When baseball season comes around, there are two things that force Boston Red Sox fans to take notice. The current state of their own roster, and what the arch-rival New York Yankees have done during the offseason. Since the winter of 2001, the Red Sox and the Yankees have been in an ongoing arms race with one another to compete for the American League East crown. Usually, the Yankees win these “battles” with mega-signings and so forth, but it doesn’t always translate into on-field success. Even when Theo Epstein spends, it isn’t guaranteed to work out. We all know there is much more to creating a successful baseball team than just doling out the biggest checks to players who normally can’t live up to the hype their signing bonus creates.
That being said, this past offseason was one of the busiest in New York Yankee history. The team spent roughly half a billion dollars on the likes of Jacoby Ellsbury, Brian McCann, Carlos Beltran, Kelly Johnson, Brian Roberts, and Masahiro Tanaka. Keep in mind their acquisition of Alfonso Soriano paid off last season, and should pay big dividends this year. So not only did they add a number of above-average MLB players, but they also took away the Red Sox biggest threat on the base paths in over two decades.
With those acquisitions, the Yankees lineup looks pretty dangerous. The middle of the group actually has some pop, unlike last season, and with McCann alongside Derek Jeter, there is more leadership on a team that was uninterested for much of the season. It also doesn’t hurt to have Alex Rodriguez, the biggest clubhouse cancer since Charlie Villanueva, sitting on the sidelines suspended.
The starting pitching has been raved about by analysts since the start of spring training. I, however, am not threatened by their pitching staff. CC Sabathia has a lot to prove this season, mainly that his career isn’t on the downturn. Masahiro Tanaka is the highest-paid number three starter not named Barry Zito, and Ivan Nova and Michael Pineda are OK options at the back of the rotation. Huroki Kuroda is too old to put together a full season of sub-three ERA baseball, and the bullpen is missing the best closer in the history of the game. David Robertson should suffice as a closer, but the bridge too him is very questionable. Hopefully the Yankees give Matt Thornton a chance in the eighth inning, that way they can watch any leads vanish before getting to Roberston.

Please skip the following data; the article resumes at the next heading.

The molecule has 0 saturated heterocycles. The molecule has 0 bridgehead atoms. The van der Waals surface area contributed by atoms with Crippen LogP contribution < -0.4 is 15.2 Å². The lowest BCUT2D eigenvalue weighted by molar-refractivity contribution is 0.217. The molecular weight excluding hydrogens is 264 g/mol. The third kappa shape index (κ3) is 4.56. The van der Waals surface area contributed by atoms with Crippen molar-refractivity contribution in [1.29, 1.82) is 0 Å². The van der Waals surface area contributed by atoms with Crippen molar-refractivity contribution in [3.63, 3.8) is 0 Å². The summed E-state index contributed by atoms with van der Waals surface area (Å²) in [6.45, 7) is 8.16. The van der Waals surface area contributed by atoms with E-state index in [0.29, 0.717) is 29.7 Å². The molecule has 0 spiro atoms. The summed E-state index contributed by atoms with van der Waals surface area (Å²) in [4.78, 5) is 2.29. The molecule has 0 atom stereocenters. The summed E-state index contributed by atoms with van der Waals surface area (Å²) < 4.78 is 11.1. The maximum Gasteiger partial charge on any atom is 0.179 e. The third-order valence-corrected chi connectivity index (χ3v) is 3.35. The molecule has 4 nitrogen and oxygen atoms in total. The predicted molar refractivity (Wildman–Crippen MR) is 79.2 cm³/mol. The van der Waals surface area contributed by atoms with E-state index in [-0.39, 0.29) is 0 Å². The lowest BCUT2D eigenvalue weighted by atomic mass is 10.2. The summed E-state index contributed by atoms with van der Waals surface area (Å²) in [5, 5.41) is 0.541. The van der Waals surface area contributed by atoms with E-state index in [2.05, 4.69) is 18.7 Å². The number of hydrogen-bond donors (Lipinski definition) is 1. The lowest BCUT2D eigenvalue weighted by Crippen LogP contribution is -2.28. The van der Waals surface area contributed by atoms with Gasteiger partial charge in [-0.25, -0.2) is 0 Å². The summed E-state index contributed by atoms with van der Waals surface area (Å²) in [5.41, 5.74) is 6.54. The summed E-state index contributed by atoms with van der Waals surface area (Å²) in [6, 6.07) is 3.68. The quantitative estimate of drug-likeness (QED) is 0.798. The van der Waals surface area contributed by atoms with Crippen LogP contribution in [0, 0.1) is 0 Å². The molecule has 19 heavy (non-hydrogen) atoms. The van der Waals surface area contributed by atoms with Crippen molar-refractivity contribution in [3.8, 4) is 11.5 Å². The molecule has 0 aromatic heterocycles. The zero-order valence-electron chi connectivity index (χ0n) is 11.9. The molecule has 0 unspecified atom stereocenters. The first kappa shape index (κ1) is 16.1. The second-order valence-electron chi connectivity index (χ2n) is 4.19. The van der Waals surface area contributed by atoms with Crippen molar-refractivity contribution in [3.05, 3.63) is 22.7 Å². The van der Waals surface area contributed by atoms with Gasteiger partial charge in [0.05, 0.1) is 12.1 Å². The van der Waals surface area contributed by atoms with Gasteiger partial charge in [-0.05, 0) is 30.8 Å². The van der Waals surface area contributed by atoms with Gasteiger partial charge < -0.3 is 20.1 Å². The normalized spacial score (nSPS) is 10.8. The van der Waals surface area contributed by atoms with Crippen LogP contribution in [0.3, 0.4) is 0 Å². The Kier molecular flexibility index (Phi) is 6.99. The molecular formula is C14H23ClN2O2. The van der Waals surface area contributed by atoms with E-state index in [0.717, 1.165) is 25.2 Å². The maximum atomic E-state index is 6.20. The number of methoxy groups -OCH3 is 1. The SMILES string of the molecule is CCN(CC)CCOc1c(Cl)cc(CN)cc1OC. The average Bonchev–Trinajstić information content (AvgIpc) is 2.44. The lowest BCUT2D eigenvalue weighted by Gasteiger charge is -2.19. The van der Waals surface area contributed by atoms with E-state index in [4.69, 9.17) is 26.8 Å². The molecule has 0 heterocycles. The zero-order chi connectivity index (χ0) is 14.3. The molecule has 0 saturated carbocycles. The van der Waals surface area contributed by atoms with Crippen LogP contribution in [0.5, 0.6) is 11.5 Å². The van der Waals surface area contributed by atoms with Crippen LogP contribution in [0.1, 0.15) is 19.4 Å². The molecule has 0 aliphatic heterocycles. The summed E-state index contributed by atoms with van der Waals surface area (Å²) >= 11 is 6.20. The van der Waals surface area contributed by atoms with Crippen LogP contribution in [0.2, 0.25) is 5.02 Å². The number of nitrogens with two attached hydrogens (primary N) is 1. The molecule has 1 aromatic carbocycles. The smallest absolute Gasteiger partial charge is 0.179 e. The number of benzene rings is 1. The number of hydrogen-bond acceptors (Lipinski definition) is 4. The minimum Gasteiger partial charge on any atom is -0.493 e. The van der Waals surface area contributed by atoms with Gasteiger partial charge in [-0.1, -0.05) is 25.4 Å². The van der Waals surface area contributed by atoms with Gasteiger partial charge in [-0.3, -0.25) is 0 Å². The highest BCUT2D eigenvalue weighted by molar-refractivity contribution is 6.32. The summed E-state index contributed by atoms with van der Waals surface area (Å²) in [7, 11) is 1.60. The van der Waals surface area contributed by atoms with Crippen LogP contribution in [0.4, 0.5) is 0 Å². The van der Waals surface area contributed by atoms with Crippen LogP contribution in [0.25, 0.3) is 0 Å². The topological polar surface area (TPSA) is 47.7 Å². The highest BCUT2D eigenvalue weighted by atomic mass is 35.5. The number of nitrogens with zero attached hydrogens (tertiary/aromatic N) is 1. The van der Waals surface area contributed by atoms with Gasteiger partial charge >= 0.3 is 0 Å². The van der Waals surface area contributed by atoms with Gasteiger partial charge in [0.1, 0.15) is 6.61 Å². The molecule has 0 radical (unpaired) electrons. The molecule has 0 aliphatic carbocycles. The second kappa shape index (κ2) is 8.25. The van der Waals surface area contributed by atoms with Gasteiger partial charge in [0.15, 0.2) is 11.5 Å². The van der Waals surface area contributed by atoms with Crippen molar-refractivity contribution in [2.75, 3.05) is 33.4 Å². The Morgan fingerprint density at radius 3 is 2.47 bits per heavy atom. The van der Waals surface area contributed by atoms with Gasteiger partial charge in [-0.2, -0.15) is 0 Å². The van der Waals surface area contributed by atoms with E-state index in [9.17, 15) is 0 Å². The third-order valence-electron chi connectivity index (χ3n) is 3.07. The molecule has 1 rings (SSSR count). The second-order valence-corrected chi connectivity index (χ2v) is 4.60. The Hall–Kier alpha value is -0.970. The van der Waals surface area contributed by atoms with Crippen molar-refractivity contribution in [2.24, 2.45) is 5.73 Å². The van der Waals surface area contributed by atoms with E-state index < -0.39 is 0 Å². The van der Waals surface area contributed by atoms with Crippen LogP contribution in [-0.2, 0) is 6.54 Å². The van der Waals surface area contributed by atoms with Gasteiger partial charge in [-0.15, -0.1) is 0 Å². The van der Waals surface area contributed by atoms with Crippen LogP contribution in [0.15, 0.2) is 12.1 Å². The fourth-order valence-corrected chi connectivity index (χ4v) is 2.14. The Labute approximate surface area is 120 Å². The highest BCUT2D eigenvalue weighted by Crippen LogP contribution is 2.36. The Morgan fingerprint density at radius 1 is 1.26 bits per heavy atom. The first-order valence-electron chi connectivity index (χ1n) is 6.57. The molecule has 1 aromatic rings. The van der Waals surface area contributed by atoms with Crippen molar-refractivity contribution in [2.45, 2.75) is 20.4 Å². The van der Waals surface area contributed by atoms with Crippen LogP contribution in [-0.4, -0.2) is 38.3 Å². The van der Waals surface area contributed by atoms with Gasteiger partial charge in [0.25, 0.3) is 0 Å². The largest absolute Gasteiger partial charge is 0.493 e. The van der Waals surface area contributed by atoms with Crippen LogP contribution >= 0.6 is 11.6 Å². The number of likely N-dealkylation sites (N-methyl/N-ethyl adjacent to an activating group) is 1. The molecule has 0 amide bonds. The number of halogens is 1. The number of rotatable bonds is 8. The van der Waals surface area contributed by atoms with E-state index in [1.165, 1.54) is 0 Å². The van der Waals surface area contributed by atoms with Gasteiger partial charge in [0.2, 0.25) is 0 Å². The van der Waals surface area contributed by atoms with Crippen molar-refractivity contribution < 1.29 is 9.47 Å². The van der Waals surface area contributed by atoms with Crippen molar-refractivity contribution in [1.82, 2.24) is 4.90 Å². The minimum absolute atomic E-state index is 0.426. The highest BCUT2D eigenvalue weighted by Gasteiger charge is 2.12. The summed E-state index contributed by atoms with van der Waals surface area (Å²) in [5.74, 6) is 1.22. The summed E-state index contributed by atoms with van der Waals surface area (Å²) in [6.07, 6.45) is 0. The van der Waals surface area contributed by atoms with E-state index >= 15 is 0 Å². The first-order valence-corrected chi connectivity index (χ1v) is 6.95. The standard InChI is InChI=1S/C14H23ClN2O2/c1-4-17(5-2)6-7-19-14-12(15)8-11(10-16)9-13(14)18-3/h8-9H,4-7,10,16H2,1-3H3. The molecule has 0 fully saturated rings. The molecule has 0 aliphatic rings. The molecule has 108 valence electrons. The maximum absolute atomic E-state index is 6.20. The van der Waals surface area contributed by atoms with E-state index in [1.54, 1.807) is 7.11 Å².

So the question still remains, are the Yankees a threat to overtake the Sox this season? Though the top competition in the division remains Joe Maddon and his Tampa Bay Rays, the Yankees have to be taken very seriously this season. Their age and durability are their largest questions, along with their infield defense. Their pitchers aren’t primarily ground ball guys, so the infield issues may be overrated. All the Yankees have to do is stay in the race until the trade deadline, and with the pressure on them to win in Jeter’s last season, they are going to spare no expense in upgrading where they’ll inevitably need to come July. I think the Yankees finish in third this season, in what will be one of the tightest AL East races of the past decade. No, it won’t be anything like the debacle of Bobby Valentine, but the difference between the division winner and third place could only be a handful of games.